Did You Know?

Nearly five children are hit by people driving every day in Illinois while walking or biking within one block of a school.

Solving the last mile problem

As part of Active Trans' Bike Commuter Challenge and celebration of Chicago's Bike to Work Week, June 11-17, guest-blogger and Active Trans supporter Jay Ready will be offering a series of posts on overcoming the ten most common barriers to bike commuting leading us up to the big week.  

/Jay is executive director of the Chicago Lawyers’ Committee for Civil Rights Under Law and races for the South Chicago Wheelmen, one of Chicago's oldest cycling teams. He joined the Active Transportation Alliance (then called the Chicagoland Bicycle Federation) one month after moving to Chicagoland in 2004, and has been riding bicycles six days a week year-round ever since.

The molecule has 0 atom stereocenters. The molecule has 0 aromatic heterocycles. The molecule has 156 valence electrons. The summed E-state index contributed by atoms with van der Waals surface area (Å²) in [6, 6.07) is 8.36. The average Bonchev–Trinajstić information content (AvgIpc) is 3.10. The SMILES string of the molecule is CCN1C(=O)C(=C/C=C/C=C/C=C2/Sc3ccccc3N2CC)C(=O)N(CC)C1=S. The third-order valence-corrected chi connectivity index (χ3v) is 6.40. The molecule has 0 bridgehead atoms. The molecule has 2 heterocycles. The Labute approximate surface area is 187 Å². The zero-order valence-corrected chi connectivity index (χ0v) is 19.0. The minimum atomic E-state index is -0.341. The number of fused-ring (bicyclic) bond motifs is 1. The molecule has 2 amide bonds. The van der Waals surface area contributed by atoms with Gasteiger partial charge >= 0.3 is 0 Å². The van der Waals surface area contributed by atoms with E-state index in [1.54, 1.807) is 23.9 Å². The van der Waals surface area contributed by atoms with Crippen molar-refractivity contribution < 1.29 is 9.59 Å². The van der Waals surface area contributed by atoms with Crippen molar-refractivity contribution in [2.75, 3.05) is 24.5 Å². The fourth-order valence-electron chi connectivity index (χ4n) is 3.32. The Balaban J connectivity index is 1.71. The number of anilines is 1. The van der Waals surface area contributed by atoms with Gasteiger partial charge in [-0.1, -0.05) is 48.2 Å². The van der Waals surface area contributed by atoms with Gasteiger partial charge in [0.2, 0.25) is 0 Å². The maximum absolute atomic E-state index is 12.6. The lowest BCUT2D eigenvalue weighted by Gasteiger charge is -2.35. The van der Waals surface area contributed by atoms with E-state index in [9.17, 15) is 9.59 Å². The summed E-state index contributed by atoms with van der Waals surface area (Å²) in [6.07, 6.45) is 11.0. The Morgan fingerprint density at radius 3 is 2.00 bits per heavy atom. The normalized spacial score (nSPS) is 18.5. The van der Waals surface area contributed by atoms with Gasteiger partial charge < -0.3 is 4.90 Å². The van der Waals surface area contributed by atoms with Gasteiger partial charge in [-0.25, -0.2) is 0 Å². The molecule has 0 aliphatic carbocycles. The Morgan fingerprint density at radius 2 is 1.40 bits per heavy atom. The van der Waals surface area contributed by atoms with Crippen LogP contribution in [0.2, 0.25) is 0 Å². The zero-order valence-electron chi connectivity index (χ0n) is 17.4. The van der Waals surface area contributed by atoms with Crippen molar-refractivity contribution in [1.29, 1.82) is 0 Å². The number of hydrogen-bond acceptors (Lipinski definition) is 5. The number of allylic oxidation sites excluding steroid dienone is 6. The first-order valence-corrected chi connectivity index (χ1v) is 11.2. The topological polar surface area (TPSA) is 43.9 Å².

If you live within 8 miles of the Loop, you should be able to get downtown by biking within 45 minutes—which is the average commute time among people who work in the Loop.

If you live further away like me (30 miles), one solution is to keep a bike locked up at the end of your Metra trip. A bicycle is the ultimate solution to what transit planners call the “last mile” problem.

For that last mile, a bicycle at the end of the train ride is sweet.

A bike can be left outside overnight on weeknights with little worry. For the most part, all you need is a good U-lock with bolt-on wheels and seat post. I have done this regularly for the last four years, replacing a rusted chain once or twice a year.

The bikes you see vandalized and missing wheels or seats are usually cheap bikes that have been abandoned for some time. As long as there are bikes on the streets that are easier or more desirable to steal than yours, you are pretty safe.

Whether you work in the Loop or in Naperville, a cheap bike left at a train station can help solve the last mile problem.